A man's heart is a firework that once in its time flashes heavenward.
On affection:
Affection will burn cheerily when the white flame of love is flickered out. Affection is a fire that can be fed from day to day and be piled up ever higher as the wintry years draw nigh.
On blame:
But we are so blind to our own shortcomings, so wide awake to those of others. Everything that happens to us is always the other person's fault.
 On truth:
Speak truth, and right will take care of itself.
 On blogging writing:
It is a most remarkable thing. I sat down with the full intention of writing something clever and original; but for the life of me I can't think of anything clever and original—at least, not at this moment.
On cats:
As for cats, they nearly equal human beings for vanity. I have known a cat get up and walk out of the room on a remark derogatory to her species being made by a visitor, while a neatly turned compliment will set them purring for an hour.
I do like cats. They are so unconsciously amusing. There is such a comic dignity about them, such a "How dare you!" "Go away, don't touch me" sort of air. Now, there is nothing haughty about a dog. They are "Hail, fellow, well met" with every Tom, Dick, or Harry that they come across. When I meet a dog of my acquaintance I slap his head, call him opprobrious epithets, and roll him over on his back; and there he lies, gaping at me, and doesn't mind it a bit.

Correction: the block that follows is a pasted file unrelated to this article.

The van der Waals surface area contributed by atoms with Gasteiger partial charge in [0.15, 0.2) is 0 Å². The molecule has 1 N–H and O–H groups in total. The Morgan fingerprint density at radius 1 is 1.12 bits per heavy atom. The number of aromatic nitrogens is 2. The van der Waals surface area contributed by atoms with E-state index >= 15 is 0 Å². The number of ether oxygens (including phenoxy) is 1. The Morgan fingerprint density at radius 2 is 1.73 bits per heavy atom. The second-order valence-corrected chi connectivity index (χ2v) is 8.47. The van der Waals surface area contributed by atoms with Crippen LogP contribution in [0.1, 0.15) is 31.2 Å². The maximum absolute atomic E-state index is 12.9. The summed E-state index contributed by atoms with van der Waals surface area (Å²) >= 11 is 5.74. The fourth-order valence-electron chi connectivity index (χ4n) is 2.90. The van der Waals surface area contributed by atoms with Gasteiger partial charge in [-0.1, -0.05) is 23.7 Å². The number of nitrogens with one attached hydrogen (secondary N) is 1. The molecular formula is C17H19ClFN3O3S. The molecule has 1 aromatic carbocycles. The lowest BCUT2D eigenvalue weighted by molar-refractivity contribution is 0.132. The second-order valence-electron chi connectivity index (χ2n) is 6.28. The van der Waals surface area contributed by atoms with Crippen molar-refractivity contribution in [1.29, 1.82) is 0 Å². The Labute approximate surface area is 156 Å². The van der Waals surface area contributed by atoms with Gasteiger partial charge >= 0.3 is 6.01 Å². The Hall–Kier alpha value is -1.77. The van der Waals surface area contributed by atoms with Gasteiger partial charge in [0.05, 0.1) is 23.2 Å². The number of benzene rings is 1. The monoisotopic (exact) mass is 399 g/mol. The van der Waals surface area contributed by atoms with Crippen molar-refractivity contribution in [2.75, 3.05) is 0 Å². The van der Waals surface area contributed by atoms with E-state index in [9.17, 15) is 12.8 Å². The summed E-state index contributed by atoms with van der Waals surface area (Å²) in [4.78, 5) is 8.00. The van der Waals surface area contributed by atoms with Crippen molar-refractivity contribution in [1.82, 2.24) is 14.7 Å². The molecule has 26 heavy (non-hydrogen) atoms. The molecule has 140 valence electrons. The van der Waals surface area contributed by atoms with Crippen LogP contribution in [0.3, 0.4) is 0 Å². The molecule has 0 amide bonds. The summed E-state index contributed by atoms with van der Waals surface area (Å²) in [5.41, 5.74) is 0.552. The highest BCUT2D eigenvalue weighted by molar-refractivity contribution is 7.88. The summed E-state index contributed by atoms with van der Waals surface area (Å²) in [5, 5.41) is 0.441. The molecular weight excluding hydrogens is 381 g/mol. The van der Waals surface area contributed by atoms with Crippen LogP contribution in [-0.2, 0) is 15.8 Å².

Fancy carrying on like that with a cat! Why, she would never speak to you again as long as you lived. No, when you want to win the approbation of a cat you must mind what you are about and work your way carefully. If you don't know the cat, you had best begin by saying, "Poor pussy." After which add "did 'ums" in a tone of soothing sympathy. You don't know what you mean any more than the cat does, but the sentiment seems to imply a proper spirit on your part, and generally touches her feelings to such an extent that if you are of good manners and passable appearance she will stick her back up and rub her nose against you. Matters having reached this stage, you may venture to chuck her under the chin and tickle the side of her head, and the intelligent creature will then stick her claws into your legs; and all is friendship and affection...
On sympathy:
It is in our faults and failings, not in our virtues, that we touch one another and find sympathy. We differ widely enough in our nobler qualities. It is in our follies that we are at one.
 On flattery:
Fill a person with love for themselves, and what runs over will be your share, says a certain witty and truthful Frenchman whose name I can't for the life of me remember. (Confound it! I never can remember names when I want to.)
On novels:
But then not one novelist in a thousand ever does tell us the real story of their hero. It is in the petty details, not in the great results, that the interest of existence lies.
On babies:
Odd little people! They are the unconscious comedians of the world's great stage. They supply the humor in life's all-too-heavy drama. Each one, a small but determined opposition to the order of things in general, is forever doing the wrong thing at the wrong time, in the wrong place and in the wrong way. Give an average baby a fair chance, and if it doesn't do something it oughtn't to a doctor should be called in at once.

© 2012 Becky Laney of Becky's Book Reviews


Bev Hankins 5:56 PM  

This sounds worth it for quotations alone!

Sherry 10:56 PM  

Becky, have you read The Importance of Living by Lin Yutang. If you liked Mr. Jerome's thoughts on idleness, I think you would like Lin Yutang's essays on the same topic and more from a Chinese American perspective.